Graduate Assistantships provide students with training and valuable professional experience in a higher education work environment. Assistantship duties should contribute to the students' intellectual growth and degree goals.
Assistantships are considered primarily as a form of financial aid to help graduate students complete graduate school. Fairmont State University recognizes student employment as an assistantship only under the definitions, conditions and identified categories below. Student employment outside these parameters will not be deemed Assistantships.
Teaching assistants (TA) assist faculty with instructional responsibilities or serve as the principle instructor in one or more courses. TAs are selected on the basis of past teaching experience or academic promise as effective instructors in their field of study. Duties may include assisting faculty with teaching-related tasks (e.g., leading discussion groups, lecturing, laboratory, preparing instructional materials, grading exams), responsibilities associated with a self-contained class, and/or advising students.
Graduate Teaching Assistants who have the primary responsibility of teaching a course for credit and/or assigning final grades for such a course must have earned at least 18 graduate semester hours in the teaching discipline, be under the direct supervision of a faculty member experienced in the teaching discipline, receive regular in-service training, and be regularly evaluated. All first time teaching assistants are required to attend the Graduate Assistant Professional Development Workshop that is held prior to the beginning of each semester.
Research Assistants (RA) are selected for excellence in scholarship and promise as researchers. RAs work in research, administrative, academic and other university settings to assist faculty or other university personnel on research projects.They do part-time research as a portion of their training under the direct supervision of regular faculty members or work with administrative units to support the research initiatives of the institution. Duties vary by discipline and program, but generally include data collection and entry, data analysis, attending conferences to present results, and training and supervising less experienced researchers.
Service Assistants (SA) work with the administrative staff of a school, department, college, or office to assist in the operations of the university whose mission is closely related to the student's area of academic study or interest. Service assistantships are available for academic and nonacademic units. Duties vary widely, but may include gathering, organizing, and analyzing information, implementing and evaluating programs, academic advising, academic tutoring, career counseling, preparing marketing materials, and recruitment events.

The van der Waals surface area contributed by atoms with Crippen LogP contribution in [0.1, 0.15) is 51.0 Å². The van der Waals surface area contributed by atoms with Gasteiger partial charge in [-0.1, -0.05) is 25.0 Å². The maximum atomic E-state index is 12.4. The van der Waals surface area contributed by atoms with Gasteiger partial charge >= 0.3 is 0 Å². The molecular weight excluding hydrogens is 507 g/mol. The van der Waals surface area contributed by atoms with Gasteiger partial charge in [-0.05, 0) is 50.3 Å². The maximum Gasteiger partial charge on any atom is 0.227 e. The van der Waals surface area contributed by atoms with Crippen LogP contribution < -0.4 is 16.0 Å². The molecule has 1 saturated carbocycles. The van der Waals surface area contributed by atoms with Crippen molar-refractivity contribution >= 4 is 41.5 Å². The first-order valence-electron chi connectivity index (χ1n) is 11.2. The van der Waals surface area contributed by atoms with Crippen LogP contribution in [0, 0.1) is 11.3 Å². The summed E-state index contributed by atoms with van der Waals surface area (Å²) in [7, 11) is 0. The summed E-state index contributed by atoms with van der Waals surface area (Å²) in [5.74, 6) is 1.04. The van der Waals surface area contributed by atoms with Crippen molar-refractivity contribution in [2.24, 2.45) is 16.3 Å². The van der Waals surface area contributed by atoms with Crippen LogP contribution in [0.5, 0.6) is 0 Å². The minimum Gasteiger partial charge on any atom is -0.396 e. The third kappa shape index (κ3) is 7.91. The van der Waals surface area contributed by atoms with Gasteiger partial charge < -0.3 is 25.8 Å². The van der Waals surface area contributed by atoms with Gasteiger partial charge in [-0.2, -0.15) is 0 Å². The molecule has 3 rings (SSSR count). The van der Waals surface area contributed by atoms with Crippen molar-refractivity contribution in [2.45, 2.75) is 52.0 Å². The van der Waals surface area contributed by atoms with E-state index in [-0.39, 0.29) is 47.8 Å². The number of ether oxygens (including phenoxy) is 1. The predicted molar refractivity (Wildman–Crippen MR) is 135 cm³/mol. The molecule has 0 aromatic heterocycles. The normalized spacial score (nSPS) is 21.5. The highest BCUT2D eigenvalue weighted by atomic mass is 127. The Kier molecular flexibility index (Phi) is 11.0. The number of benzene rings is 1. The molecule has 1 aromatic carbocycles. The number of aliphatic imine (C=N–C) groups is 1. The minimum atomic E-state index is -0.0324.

A full-time graduate assistantship appointment is for a maximum of twenty (20) hours per week, and a half-time is for 10 hours of work per week. A student may hold two half-time assistantships to total no more than 20 hours of time per week. The remainder of student's time is typically spent in making progress toward degree completion. Graduate assistants may not work more than a total of 20 hours per week on the average.
Full-time Graduate Assistants may not be appointed concurrently in other Fairmont State University positions. Appointment as a Graduate Assistant does not confer any rights to permanent appointment to any person. The length of service of a Graduate Assistant does not alter the temporary nature of the appointment or confer additional rights upon such person. Appointments are generally made on a semester-by-semester basis.
Please contact Serena Scully at 304-367-4151 or Serena.Scully@fairmontstate.edu for important application deadlines and information regarding appointment letters.
A Graduate Assistantship application form can be found in the Graduate Studies Forms & Resources section of the website at https://www.fairmontstate.edu/graduatestudies/forms-resources
"The experience has widened my eyes to the true definition of a working student—it has really clued me in to what it is like to work and to be a student. The convenience factor, of my position, of being on campus is great. I worked for this program last semester, but with my Graduate Assistantship, I’ve been able to take my employment to the next level. During my undergraduate career, I was a student worker in the program, but with my assistantship, I now have the opportunity to be the coordinator of the student wellness program. In addition to the new roles and responsibilities as the wellness coordinator, I also have the opportunity to plan the student health fair."
Holly Frampton, Pine City, N.Y. - M.Ed. Exercise Science, Fitness and Wellness
Graduate Assistant - Coordinator of student wellness program
"My assistantship has allowed me to keep working in the OSIX lab. This assistantship has put me more in a supervisory role, and I am helping undergraduate students who are studying National Security and Intelligence. Before, I was just working in the lab—now, I am actually teaching students. This opportunity is giving me the perspective of a teacher—it is also enforcing my roles and responsibilities in the field. What I really like is that I am helping students learn from their mistakes and learn from my mistakes and we can evolve together up the National Security ladder. An added benefit of my role as a GA is the financial benefit—this burden has been reduced through help with tuition and a stipend."
Tyler Hawkins, Buckhannon, W.Va. - M.S. Criminal Justice
Graduate Assistant - OSIX Lab